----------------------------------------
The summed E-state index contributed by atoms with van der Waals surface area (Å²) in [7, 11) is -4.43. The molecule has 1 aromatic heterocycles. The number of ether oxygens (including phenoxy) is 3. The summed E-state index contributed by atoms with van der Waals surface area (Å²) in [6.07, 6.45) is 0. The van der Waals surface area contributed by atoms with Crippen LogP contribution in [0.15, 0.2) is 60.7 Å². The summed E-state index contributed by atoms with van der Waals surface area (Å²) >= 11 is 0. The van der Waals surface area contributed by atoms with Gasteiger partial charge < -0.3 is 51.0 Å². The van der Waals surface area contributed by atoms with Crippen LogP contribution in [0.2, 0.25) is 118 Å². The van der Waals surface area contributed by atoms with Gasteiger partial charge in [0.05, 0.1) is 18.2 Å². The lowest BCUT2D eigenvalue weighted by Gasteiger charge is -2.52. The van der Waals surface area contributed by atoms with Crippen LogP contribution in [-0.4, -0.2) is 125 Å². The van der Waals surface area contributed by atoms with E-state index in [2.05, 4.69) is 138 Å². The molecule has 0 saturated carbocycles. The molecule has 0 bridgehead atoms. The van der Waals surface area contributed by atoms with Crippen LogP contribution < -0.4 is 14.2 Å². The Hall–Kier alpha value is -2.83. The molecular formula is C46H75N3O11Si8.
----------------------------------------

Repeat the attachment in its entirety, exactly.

The summed E-state index contributed by atoms with van der Waals surface area (Å²) in [7, 11) is -4.43. The molecule has 1 aromatic heterocycles. The number of ether oxygens (including phenoxy) is 3. The summed E-state index contributed by atoms with van der Waals surface area (Å²) in [6.07, 6.45) is 0. The van der Waals surface area contributed by atoms with Crippen LogP contribution in [0.15, 0.2) is 60.7 Å². The summed E-state index contributed by atoms with van der Waals surface area (Å²) >= 11 is 0. The van der Waals surface area contributed by atoms with Gasteiger partial charge < -0.3 is 51.0 Å². The van der Waals surface area contributed by atoms with Crippen LogP contribution in [0.2, 0.25) is 118 Å². The van der Waals surface area contributed by atoms with Gasteiger partial charge in [0.05, 0.1) is 18.2 Å². The lowest BCUT2D eigenvalue weighted by Gasteiger charge is -2.52. The van der Waals surface area contributed by atoms with Crippen LogP contribution in [-0.4, -0.2) is 125 Å². The van der Waals surface area contributed by atoms with E-state index in [2.05, 4.69) is 138 Å². The molecule has 0 saturated carbocycles. The molecule has 0 bridgehead atoms. The van der Waals surface area contributed by atoms with Crippen LogP contribution < -0.4 is 14.2 Å². The Hall–Kier alpha value is -2.83. The molecular formula is C46H75N3O11Si8.